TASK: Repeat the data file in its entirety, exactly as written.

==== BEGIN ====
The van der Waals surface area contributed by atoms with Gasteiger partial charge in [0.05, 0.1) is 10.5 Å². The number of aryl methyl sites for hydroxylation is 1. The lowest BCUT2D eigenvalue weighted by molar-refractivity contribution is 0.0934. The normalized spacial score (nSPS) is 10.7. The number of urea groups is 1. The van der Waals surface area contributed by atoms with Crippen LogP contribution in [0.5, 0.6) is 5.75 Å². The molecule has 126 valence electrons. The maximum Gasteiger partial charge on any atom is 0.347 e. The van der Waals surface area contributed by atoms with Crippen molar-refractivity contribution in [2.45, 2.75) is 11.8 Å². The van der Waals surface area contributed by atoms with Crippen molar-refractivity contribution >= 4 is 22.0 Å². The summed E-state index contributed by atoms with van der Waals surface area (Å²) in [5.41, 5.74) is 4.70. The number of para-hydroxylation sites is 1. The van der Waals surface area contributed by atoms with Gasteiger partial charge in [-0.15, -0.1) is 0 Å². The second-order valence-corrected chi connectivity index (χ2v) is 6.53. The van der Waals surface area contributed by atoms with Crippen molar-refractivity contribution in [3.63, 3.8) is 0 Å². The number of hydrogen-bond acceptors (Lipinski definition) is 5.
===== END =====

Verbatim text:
The van der Waals surface area contributed by atoms with Gasteiger partial charge in [0.05, 0.1) is 10.5 Å². The number of aryl methyl sites for hydroxylation is 1. The lowest BCUT2D eigenvalue weighted by molar-refractivity contribution is 0.0934. The normalized spacial score (nSPS) is 10.7. The number of urea groups is 1. The van der Waals surface area contributed by atoms with Crippen LogP contribution in [0.5, 0.6) is 5.75 Å². The molecule has 126 valence electrons. The maximum Gasteiger partial charge on any atom is 0.347 e. The van der Waals surface area contributed by atoms with Crippen molar-refractivity contribution in [2.45, 2.75) is 11.8 Å². The van der Waals surface area contributed by atoms with Crippen molar-refractivity contribution >= 4 is 22.0 Å². The summed E-state index contributed by atoms with van der Waals surface area (Å²) in [5.41, 5.74) is 4.70. The number of para-hydroxylation sites is 1. The van der Waals surface area contributed by atoms with Gasteiger partial charge in [-0.15, -0.1) is 0 Å². The second-order valence-corrected chi connectivity index (χ2v) is 6.53. The van der Waals surface area contributed by atoms with Crippen molar-refractivity contribution in [3.63, 3.8) is 0 Å². The number of hydrogen-bond acceptors (Lipinski definition) is 5.